While the information on this site currently remains available for reference purposes, you are strongly recommended to use at least the latest MariaDB release in your series. You can download packages and set up repos from http://downloads.mariadb.org/. For more information see the summary post MariaDB Security Updates or ask Open Query.
Click on the distro and MySQL/MariaDB version of your choice below, and follow the instructions for setting up the repository files. Please run
sudo apt-get update
For any server installation, simply
sudo apt-get install mysql-server (or mariadb-server)
For client connectivity,
sudo apt-get install mysql-client (or mariadb-client)
MariaDB 5.1 has a separate mariadb-test package.
All dependencies will be automatically resolved if you install using the repository, including backward compatibility from MariaDB 5.1 (which use a .so.16 client library) to apps that are still linked against a .so.15
Note: You could download the debs manually and install locally with dpkg -i, however dpkg can’t resolve external dependencies (like libdbd-mysql) and thus often fails. Just use the repo, it’s easier!
You must use sudo apt-get dist-upgrade since there is a new mysql-server-core package in the dependency mix (both for 5.0 and 5.1). Regular upgrade does not allow new packages to be installed even for a dependency. Don’t worry, the dist-upgrade term is misleading, it does not upgrade you to the next distro version.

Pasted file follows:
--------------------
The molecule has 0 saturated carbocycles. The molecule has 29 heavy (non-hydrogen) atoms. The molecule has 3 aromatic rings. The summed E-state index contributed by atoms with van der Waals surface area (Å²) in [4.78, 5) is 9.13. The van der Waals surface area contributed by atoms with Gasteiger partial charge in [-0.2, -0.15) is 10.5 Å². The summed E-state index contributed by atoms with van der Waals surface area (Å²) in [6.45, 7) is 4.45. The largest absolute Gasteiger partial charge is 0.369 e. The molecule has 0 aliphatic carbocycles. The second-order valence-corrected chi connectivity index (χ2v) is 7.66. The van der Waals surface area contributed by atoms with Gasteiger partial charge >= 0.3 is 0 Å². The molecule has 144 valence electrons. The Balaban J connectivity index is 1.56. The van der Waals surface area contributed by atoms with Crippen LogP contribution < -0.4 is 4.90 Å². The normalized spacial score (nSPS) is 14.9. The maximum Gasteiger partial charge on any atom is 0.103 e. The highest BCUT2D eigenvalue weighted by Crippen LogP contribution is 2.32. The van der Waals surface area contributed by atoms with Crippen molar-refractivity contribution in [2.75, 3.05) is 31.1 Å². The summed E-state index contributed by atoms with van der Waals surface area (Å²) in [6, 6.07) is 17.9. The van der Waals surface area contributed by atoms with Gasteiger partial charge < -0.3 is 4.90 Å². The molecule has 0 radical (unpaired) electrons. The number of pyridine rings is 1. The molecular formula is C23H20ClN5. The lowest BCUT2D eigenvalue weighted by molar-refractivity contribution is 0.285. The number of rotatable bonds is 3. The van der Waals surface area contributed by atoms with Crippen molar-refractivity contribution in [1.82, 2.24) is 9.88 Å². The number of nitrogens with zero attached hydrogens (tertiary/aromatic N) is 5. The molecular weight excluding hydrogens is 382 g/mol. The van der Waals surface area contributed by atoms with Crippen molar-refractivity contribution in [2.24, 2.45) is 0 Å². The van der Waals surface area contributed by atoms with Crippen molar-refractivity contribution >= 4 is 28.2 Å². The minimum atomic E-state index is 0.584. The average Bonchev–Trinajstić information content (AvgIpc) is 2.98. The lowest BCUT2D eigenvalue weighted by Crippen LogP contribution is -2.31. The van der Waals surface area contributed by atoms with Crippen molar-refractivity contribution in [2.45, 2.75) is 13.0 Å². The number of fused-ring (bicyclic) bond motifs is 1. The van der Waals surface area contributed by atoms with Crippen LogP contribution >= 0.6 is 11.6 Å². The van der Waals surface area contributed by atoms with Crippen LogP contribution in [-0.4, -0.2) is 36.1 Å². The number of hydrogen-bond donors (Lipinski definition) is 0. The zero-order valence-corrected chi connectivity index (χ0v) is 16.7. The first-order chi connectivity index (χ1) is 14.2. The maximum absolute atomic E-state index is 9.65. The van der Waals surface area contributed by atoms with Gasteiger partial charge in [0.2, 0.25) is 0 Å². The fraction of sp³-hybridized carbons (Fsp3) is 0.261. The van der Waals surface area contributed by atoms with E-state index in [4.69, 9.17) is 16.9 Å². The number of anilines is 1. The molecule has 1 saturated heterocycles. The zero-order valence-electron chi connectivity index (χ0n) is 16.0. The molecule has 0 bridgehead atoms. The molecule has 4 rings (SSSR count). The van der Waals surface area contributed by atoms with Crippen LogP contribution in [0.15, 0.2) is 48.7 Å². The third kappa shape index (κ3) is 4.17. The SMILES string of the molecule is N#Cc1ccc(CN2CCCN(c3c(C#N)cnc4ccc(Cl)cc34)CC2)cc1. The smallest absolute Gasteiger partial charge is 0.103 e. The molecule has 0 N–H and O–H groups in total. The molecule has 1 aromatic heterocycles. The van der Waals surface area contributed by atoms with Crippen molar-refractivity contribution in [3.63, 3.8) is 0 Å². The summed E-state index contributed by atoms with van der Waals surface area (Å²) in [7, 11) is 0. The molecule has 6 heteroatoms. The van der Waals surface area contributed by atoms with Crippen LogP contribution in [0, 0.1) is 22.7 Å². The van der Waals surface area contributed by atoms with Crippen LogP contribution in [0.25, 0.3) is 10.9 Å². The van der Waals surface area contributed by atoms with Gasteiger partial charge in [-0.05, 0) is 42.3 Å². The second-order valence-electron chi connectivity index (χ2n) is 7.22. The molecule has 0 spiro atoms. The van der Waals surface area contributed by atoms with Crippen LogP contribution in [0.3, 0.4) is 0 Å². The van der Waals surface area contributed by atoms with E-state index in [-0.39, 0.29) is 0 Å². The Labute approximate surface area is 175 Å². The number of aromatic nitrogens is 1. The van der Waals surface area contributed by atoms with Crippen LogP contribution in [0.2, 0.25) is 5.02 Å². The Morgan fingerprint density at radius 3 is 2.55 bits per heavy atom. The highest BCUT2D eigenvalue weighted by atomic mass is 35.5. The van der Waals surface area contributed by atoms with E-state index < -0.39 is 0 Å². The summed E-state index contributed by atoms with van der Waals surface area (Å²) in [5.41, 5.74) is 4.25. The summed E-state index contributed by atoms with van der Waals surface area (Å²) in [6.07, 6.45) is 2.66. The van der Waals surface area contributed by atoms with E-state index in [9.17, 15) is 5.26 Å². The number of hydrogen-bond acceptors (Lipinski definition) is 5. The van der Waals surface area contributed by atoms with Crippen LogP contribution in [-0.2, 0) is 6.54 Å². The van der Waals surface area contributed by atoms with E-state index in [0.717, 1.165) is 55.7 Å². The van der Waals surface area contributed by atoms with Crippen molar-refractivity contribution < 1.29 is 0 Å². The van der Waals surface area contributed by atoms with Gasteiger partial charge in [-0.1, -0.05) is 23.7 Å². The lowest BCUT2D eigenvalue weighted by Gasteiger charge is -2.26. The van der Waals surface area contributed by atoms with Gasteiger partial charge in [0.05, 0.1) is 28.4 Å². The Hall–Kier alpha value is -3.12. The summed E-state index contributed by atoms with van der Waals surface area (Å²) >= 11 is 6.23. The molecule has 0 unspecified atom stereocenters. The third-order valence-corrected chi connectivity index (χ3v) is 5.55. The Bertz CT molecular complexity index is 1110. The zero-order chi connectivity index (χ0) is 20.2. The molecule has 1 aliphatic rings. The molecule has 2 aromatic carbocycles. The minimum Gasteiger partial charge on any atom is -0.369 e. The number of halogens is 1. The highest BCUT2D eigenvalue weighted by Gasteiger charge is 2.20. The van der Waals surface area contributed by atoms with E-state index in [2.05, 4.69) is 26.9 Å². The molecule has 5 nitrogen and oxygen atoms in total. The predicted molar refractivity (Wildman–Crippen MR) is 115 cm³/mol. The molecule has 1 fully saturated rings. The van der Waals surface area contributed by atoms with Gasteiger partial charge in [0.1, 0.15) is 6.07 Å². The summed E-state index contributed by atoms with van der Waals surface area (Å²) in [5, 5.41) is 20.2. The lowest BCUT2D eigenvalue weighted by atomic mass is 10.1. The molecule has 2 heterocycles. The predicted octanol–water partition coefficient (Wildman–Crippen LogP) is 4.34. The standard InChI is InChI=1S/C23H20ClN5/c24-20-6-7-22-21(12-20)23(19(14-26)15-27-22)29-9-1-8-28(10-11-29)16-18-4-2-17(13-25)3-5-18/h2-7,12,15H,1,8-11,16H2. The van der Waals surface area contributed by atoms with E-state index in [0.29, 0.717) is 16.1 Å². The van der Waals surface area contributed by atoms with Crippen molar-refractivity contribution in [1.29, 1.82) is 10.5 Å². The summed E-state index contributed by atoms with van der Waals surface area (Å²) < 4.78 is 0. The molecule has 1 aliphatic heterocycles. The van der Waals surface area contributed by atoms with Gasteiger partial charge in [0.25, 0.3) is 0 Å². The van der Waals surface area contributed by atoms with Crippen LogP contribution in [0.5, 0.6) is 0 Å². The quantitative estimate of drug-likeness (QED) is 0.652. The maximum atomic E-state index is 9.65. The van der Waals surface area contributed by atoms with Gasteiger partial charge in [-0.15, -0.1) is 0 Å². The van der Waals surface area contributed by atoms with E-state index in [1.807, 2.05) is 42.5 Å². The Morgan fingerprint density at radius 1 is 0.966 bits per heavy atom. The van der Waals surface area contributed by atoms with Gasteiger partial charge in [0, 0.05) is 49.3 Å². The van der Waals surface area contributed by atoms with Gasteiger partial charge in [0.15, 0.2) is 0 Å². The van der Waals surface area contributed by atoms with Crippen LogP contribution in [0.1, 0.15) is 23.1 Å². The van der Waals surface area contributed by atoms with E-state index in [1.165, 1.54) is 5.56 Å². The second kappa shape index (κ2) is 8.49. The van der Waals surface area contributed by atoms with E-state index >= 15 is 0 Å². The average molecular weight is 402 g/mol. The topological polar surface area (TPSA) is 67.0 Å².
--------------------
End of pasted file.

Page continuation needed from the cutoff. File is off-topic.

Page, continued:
Upgrading from 5.0 (stock distro or OurDelta) to 5.1 should be ok, we’ve tested this just with the packages. Naturally, there may be aspects in your application that need to be checked.
In some cases we have to make considerable effort to make builds work on older or really new distro releases; as you know, distros themselves don’t bother with it so we have to deal with any breakage. Debian 4 (Etch) is getting old, but we’ll try and keep it going for a bit longer as we know that people still have it deployed.
For new releases, we tend to create our VMs when they’re in their beta or RC stage, and we try to have packages out around the time of their release proper (depending on any problems we find, and our build schedule).